The value of mediocrity

Each of us reserves a portion of our income for costly purchases. Typically, we’re well aware of what we’re doing. Some of the men in my extended family are gearheads. A few of my friends splurge on travel. Not a small number of people among my acquaintances, naturally, collect beautiful books. A lot of Americans are house-proud, and some are obsessed with their wardrobes.

To fund our pleasurable or righteous obsessions, we economize when we spend on the things that don’t matter as much to us. I’ve seen parents invest in sports and cut corners on education for their children. I’ve noticed people with extremely modest living quarters driving impressive cars. A devotion to healthy living and environmental conservation, for some, involves spending money that their neighbors would have applied toward entertainment or hairstyling.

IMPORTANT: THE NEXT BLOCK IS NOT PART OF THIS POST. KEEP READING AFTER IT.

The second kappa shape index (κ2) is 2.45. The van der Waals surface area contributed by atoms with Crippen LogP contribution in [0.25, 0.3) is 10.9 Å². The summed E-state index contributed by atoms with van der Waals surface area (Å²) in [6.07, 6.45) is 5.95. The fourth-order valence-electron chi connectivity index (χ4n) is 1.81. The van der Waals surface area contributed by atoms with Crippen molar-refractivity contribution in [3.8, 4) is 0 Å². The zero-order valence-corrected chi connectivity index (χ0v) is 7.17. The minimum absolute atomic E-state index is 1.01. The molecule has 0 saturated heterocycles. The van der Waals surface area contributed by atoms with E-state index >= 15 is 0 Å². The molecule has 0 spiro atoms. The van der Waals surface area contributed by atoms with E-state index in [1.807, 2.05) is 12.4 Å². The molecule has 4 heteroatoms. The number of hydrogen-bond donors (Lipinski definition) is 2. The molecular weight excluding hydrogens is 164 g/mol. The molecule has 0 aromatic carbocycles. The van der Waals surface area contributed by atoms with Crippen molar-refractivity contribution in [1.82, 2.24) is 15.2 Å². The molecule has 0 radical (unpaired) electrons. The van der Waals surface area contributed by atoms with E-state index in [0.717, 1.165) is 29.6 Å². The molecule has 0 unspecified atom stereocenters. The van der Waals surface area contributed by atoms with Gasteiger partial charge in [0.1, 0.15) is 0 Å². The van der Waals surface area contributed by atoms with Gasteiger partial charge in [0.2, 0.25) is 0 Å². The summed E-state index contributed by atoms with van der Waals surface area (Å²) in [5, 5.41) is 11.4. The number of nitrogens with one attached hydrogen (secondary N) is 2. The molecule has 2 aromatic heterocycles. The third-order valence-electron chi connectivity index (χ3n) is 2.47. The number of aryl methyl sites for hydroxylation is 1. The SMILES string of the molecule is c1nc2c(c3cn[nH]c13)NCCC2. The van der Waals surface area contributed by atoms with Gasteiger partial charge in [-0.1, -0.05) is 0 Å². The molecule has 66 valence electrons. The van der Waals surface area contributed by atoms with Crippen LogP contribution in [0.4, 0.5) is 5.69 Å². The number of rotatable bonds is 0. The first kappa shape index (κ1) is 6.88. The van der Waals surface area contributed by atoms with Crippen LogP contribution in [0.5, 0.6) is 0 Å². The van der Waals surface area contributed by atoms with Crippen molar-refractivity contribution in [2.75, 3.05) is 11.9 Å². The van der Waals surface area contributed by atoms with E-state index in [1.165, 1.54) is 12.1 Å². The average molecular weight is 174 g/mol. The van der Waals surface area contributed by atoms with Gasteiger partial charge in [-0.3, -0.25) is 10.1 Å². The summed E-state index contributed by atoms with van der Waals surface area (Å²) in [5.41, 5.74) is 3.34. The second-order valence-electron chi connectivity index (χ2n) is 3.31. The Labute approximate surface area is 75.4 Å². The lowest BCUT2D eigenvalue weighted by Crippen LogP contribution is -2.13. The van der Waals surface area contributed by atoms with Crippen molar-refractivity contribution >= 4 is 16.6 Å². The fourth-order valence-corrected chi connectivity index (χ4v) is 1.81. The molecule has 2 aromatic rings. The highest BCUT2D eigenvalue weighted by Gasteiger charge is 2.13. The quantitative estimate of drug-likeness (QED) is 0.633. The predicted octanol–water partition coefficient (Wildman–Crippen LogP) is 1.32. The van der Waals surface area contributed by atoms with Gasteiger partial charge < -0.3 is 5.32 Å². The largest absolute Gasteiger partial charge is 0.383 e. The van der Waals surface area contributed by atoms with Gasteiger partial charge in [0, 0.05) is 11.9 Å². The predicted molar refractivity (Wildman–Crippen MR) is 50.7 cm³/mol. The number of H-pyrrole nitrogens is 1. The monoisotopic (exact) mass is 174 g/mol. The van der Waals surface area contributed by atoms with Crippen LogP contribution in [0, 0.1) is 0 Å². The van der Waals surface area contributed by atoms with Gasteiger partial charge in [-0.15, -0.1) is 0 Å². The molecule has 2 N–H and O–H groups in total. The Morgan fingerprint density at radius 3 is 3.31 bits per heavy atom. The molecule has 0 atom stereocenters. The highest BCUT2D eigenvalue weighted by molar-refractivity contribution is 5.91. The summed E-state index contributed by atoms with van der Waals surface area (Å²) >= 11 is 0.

In our pursuit of happiness, we permit ourselves, and certainly ought to permit each other, to decide where to cut costs. Fortunately, in the United States, there are as many sources for cut-rate consumer goods as there are for luxury goods. The variety and freedom of choice is not a problem, folks. It’s a good thing.

And yes, I do see education in the U.S. as a consumer good that many parents make great sacrifices to obtain for their children.

Keds

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